13

I am trying to make a vector-like symbol to use in a paper I'm writing. I am actually able to make almost exactly what I want in Mathematica, in which it looks like this:

enter image description here

In TeX I am using $\overset{\rightharpoonup}{\Gamma_{\! G}}$, which yields:

enter image description here

The harpoon on top is set too high.

Also, the high harpoon makes problems with line spacing, which should be evident from the following image:

enter image description here

How do I "nudge" the \rightharpoonup down so it isn't set so high above the \Gamma?

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\documentclass{minimal}
\usepackage{amsmath}
\usepackage{lipsum}
\usepackage{tikz}

% Adjust the -0.75ex to taste
\newcommand{\tightoverset}[2]{%
  \mathop{#2}\limits^{\vbox to -.5ex{\kern-0.75ex\hbox{$#1$}\vss}}}

% Just for fun, a tikz solution
\newcommand{\tikzoverset}[2]{%
  \tikz[baseline=(X.base),inner sep=0pt,outer sep=0pt]{%
    \node[inner sep=0pt,outer sep=0pt] (X) {$#2$}; 
    \node[yshift=1pt] at (X.north) {$#1$};
}}

\begin{document}
\lipsum[1]
$\overset{\rightharpoonup}{\Gamma_{\!G}}$
$\tightoverset{\rightharpoonup}{\Gamma_{\!G}}$
$\tikzoverset{\rightharpoonup}{\Gamma_{\!G}}$
\lipsum[2]

\end{document}

(This will also give you a larger harpoon, which is closer to your Mathematica example.)

enter image description here

  • Thanks. Of all the answers, your tikz overset worked the best. – Alexander Gruber Aug 15 '12 at 20:45
12

You can reduce the height using \smash and insert a fake height to move the accent up/down:

enter image description here

\documentclass{article}
\usepackage{amsmath}% http://ctan.org/pkg/amsmath
\begin{document}

$\overset{\rightharpoonup}{\Gamma_{\!G}}\ 
   \overset{\rightharpoonup}{\vphantom{a}\smash{\Gamma_{\!G}}}$

\end{document}

\vphantom{a} is just to insert an object of height a (no ascenders). Alternatively, you could use \rule{0pt}{.6ex}, say.

11

You may want to consider using the \overrightharp command that's provided by the harpoon package. The symbol's overall length adapts automatically to the width of its argument.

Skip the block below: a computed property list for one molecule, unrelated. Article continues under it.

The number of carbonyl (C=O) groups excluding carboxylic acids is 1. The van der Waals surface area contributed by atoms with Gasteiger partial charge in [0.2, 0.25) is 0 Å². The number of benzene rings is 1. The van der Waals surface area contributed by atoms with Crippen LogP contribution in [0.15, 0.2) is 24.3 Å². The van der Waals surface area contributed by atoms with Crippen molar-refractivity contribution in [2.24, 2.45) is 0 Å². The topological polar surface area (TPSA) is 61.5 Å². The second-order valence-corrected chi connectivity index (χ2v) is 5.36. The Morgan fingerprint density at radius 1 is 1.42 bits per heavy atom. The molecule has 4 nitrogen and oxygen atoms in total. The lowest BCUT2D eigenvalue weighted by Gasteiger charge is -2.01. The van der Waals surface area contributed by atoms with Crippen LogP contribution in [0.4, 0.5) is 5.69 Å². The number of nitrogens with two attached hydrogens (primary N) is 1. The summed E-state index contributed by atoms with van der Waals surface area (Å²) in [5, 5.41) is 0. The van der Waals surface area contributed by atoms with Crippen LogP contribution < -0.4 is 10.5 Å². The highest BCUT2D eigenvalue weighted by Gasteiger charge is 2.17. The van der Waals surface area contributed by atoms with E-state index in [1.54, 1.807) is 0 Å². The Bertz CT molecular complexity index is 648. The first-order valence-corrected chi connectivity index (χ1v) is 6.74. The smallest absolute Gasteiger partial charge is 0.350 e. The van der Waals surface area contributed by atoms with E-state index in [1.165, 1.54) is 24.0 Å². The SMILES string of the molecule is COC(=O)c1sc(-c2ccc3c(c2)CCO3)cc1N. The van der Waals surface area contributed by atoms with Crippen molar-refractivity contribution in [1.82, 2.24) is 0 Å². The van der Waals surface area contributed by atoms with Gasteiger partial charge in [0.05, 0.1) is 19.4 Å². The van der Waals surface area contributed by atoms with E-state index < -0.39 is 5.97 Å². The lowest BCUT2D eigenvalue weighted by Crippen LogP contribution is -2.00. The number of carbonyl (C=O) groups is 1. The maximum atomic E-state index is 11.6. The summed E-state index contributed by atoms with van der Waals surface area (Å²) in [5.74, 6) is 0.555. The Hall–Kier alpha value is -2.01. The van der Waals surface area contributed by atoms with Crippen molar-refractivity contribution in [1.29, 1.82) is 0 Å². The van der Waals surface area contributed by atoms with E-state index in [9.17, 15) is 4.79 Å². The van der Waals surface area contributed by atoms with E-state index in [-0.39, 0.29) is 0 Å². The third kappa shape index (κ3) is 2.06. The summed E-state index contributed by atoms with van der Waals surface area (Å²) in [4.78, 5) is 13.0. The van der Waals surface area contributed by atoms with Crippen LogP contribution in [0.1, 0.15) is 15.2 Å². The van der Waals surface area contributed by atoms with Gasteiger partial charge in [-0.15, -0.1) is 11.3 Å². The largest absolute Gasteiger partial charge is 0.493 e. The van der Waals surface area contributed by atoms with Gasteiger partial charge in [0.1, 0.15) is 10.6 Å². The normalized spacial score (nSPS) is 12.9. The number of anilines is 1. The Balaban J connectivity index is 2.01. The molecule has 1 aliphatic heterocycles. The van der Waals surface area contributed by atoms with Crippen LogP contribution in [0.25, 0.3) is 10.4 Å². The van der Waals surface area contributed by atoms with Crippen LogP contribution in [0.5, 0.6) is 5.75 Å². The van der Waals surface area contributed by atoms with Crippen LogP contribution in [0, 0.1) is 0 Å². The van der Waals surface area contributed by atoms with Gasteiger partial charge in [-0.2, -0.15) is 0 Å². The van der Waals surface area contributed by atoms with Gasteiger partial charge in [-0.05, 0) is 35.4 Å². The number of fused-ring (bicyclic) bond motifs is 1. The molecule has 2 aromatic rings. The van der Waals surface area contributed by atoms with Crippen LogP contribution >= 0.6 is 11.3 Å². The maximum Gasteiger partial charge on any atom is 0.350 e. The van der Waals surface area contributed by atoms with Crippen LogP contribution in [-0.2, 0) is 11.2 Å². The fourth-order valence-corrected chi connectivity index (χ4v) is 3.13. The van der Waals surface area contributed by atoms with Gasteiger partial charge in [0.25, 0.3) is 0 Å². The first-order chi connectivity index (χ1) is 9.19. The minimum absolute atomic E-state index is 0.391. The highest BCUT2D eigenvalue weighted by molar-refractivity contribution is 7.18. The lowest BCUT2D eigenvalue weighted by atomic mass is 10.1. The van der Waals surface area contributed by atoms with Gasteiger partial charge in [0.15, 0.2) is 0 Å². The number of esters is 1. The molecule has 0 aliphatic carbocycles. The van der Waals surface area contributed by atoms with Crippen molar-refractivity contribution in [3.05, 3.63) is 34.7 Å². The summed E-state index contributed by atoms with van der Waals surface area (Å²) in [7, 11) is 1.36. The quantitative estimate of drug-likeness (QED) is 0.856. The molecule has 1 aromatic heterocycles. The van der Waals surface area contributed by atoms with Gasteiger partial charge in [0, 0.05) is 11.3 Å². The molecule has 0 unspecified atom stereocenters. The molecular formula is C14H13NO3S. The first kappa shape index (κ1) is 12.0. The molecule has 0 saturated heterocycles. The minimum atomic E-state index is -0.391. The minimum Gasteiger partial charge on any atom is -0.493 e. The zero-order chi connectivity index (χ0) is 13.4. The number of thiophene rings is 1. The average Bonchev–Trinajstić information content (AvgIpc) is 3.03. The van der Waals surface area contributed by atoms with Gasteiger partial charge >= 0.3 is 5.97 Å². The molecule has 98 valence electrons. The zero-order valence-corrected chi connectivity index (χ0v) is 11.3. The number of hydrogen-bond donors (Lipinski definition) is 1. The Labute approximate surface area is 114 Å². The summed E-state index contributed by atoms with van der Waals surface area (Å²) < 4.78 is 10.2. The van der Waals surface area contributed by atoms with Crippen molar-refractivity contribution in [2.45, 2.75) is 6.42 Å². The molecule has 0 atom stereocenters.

Note that unlike most math-accent symbols, the \overrightharp macro operates in text mode. If it's going to be used regularly in math contexts, it's probably a good idea to create a wrapper macro, say \orh, that operates correctly while in math mode. The following MWE shows how this might be done:

\documentclass{standalone}
\usepackage{harpoon,amsmath}
\newcommand*{\orh}[1]{\text{\overrightharp{\ensuremath{#1}}}}
\begin{document}
\overrightharp{$\Gamma_{\!G}$} and $\orh{\Gamma_{\!G}}$
\end{document}

enter image description here

Separately, if the term \Gamma_{\!G} is going to be used frequently in your document, you may want to create a dedicated macro, say \def\GG{\Gamma_{\!G}}. This will save you you a lot of typing (and avoid lots of opportunities for creating typos...) in the document itself.

3

It is my understanding that the “correct” method for these kinds of things is a mathematical accent. With XeTeX, the underlying definition could then be, for example (would need to have the fonts set up prior to this):

\def\rharp{\XeTeXmathaccent"7"0"20D1 } % for luatex: \Umathaccent
$ \rharp\Gamma \qquad \rharp{\Gamma_G} \qquad \rharp{\Gamma_{GG}} $

which looks like (with XITS Math active): enter image description here

The unicode-math -package has this mathematical accent accessible with the command:

\rightharpoonaccent

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